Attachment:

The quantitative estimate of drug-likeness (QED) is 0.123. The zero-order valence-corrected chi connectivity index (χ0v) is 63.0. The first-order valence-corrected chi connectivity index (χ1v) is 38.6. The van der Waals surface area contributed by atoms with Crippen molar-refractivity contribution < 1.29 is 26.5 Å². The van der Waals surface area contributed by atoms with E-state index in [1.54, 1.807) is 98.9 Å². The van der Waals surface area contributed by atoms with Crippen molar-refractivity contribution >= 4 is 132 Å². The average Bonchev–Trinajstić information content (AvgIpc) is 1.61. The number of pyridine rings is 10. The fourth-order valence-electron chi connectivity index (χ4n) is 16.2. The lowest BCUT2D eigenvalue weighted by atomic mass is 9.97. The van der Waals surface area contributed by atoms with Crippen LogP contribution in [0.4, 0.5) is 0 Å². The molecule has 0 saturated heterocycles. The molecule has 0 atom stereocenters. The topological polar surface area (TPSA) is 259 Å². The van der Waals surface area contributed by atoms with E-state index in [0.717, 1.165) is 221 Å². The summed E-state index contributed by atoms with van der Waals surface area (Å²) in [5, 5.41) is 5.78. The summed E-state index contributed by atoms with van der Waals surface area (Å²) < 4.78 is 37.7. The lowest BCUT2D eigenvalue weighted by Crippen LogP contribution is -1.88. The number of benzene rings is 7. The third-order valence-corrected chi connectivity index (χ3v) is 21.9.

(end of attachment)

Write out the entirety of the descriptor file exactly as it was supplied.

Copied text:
The quantitative estimate of drug-likeness (QED) is 0.123. The zero-order valence-corrected chi connectivity index (χ0v) is 63.0. The first-order valence-corrected chi connectivity index (χ1v) is 38.6. The van der Waals surface area contributed by atoms with Crippen molar-refractivity contribution < 1.29 is 26.5 Å². The van der Waals surface area contributed by atoms with E-state index in [1.54, 1.807) is 98.9 Å². The van der Waals surface area contributed by atoms with Crippen molar-refractivity contribution >= 4 is 132 Å². The average Bonchev–Trinajstić information content (AvgIpc) is 1.61. The number of pyridine rings is 10. The fourth-order valence-electron chi connectivity index (χ4n) is 16.2. The lowest BCUT2D eigenvalue weighted by atomic mass is 9.97. The van der Waals surface area contributed by atoms with Crippen LogP contribution in [0.4, 0.5) is 0 Å². The molecule has 0 saturated heterocycles. The molecule has 0 atom stereocenters. The topological polar surface area (TPSA) is 259 Å². The van der Waals surface area contributed by atoms with E-state index in [0.717, 1.165) is 221 Å². The summed E-state index contributed by atoms with van der Waals surface area (Å²) in [5, 5.41) is 5.78. The summed E-state index contributed by atoms with van der Waals surface area (Å²) < 4.78 is 37.7. The lowest BCUT2D eigenvalue weighted by Crippen LogP contribution is -1.88. The number of benzene rings is 7. The third-order valence-corrected chi connectivity index (χ3v) is 21.9.